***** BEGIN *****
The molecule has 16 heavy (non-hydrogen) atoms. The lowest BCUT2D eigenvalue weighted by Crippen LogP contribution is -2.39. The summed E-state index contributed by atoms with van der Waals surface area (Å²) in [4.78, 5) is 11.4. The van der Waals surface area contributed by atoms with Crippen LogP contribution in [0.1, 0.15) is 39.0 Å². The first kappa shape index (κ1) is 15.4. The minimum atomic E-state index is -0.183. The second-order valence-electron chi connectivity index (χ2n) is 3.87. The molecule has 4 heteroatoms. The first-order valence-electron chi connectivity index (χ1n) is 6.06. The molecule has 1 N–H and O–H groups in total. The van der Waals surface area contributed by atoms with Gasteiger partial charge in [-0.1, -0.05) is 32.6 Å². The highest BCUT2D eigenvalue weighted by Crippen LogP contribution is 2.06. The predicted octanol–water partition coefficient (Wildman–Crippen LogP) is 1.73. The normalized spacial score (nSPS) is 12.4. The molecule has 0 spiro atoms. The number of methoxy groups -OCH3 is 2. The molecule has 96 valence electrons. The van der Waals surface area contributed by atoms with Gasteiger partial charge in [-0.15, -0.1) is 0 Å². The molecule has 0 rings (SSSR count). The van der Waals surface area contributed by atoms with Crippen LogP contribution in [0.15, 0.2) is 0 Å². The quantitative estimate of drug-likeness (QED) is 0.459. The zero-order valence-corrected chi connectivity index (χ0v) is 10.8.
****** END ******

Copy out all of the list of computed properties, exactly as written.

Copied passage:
The molecule has 16 heavy (non-hydrogen) atoms. The lowest BCUT2D eigenvalue weighted by Crippen LogP contribution is -2.39. The summed E-state index contributed by atoms with van der Waals surface area (Å²) in [4.78, 5) is 11.4. The van der Waals surface area contributed by atoms with Crippen LogP contribution in [0.1, 0.15) is 39.0 Å². The first kappa shape index (κ1) is 15.4. The minimum atomic E-state index is -0.183. The second-order valence-electron chi connectivity index (χ2n) is 3.87. The molecule has 4 heteroatoms. The first-order valence-electron chi connectivity index (χ1n) is 6.06. The molecule has 1 N–H and O–H groups in total. The van der Waals surface area contributed by atoms with Gasteiger partial charge in [-0.1, -0.05) is 32.6 Å². The highest BCUT2D eigenvalue weighted by Crippen LogP contribution is 2.06. The predicted octanol–water partition coefficient (Wildman–Crippen LogP) is 1.73. The normalized spacial score (nSPS) is 12.4. The molecule has 0 spiro atoms. The number of methoxy groups -OCH3 is 2. The molecule has 96 valence electrons. The van der Waals surface area contributed by atoms with Gasteiger partial charge in [-0.15, -0.1) is 0 Å². The molecule has 0 rings (SSSR count). The van der Waals surface area contributed by atoms with Crippen LogP contribution in [0.15, 0.2) is 0 Å². The quantitative estimate of drug-likeness (QED) is 0.459. The zero-order valence-corrected chi connectivity index (χ0v) is 10.8.